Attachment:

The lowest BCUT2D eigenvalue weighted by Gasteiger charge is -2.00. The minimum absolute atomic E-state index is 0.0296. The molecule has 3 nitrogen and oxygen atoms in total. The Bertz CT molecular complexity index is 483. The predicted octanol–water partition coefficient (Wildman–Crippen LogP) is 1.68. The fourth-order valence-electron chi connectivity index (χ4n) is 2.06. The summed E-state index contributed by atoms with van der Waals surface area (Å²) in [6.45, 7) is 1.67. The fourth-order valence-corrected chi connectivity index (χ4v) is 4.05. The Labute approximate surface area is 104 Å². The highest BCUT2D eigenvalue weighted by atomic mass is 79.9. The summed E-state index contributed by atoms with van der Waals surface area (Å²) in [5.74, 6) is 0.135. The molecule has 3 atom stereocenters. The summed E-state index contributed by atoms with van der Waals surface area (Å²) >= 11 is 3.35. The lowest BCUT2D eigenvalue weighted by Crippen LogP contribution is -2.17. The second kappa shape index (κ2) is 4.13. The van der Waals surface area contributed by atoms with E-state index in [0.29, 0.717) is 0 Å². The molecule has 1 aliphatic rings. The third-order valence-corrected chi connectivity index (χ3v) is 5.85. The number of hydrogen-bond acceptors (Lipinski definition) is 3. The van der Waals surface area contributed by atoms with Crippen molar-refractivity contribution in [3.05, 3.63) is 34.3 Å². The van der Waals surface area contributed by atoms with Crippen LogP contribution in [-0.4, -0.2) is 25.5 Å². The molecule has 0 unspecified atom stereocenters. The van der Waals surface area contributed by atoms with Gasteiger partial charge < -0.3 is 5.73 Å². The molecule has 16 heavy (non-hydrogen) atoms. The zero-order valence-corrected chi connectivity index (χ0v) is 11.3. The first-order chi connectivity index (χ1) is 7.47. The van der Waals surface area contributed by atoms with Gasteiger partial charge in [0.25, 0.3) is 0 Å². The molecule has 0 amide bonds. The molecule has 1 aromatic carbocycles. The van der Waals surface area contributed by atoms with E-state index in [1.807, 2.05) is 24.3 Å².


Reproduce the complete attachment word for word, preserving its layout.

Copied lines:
The lowest BCUT2D eigenvalue weighted by Gasteiger charge is -2.00. The minimum absolute atomic E-state index is 0.0296. The molecule has 3 nitrogen and oxygen atoms in total. The Bertz CT molecular complexity index is 483. The predicted octanol–water partition coefficient (Wildman–Crippen LogP) is 1.68. The fourth-order valence-electron chi connectivity index (χ4n) is 2.06. The summed E-state index contributed by atoms with van der Waals surface area (Å²) in [6.45, 7) is 1.67. The fourth-order valence-corrected chi connectivity index (χ4v) is 4.05. The Labute approximate surface area is 104 Å². The highest BCUT2D eigenvalue weighted by atomic mass is 79.9. The summed E-state index contributed by atoms with van der Waals surface area (Å²) in [5.74, 6) is 0.135. The molecule has 3 atom stereocenters. The summed E-state index contributed by atoms with van der Waals surface area (Å²) >= 11 is 3.35. The lowest BCUT2D eigenvalue weighted by Crippen LogP contribution is -2.17. The second kappa shape index (κ2) is 4.13. The van der Waals surface area contributed by atoms with E-state index in [0.29, 0.717) is 0 Å². The molecule has 1 aliphatic rings. The third-order valence-corrected chi connectivity index (χ3v) is 5.85. The number of hydrogen-bond acceptors (Lipinski definition) is 3. The van der Waals surface area contributed by atoms with Crippen molar-refractivity contribution in [3.05, 3.63) is 34.3 Å². The van der Waals surface area contributed by atoms with Crippen LogP contribution in [-0.4, -0.2) is 25.5 Å². The molecule has 0 unspecified atom stereocenters. The van der Waals surface area contributed by atoms with Gasteiger partial charge < -0.3 is 5.73 Å². The molecule has 16 heavy (non-hydrogen) atoms. The zero-order valence-corrected chi connectivity index (χ0v) is 11.3. The first-order chi connectivity index (χ1) is 7.47. The van der Waals surface area contributed by atoms with Gasteiger partial charge in [0.25, 0.3) is 0 Å². The molecule has 0 amide bonds. The molecule has 1 aromatic carbocycles. The van der Waals surface area contributed by atoms with E-state index in [1.807, 2.05) is 24.3 Å².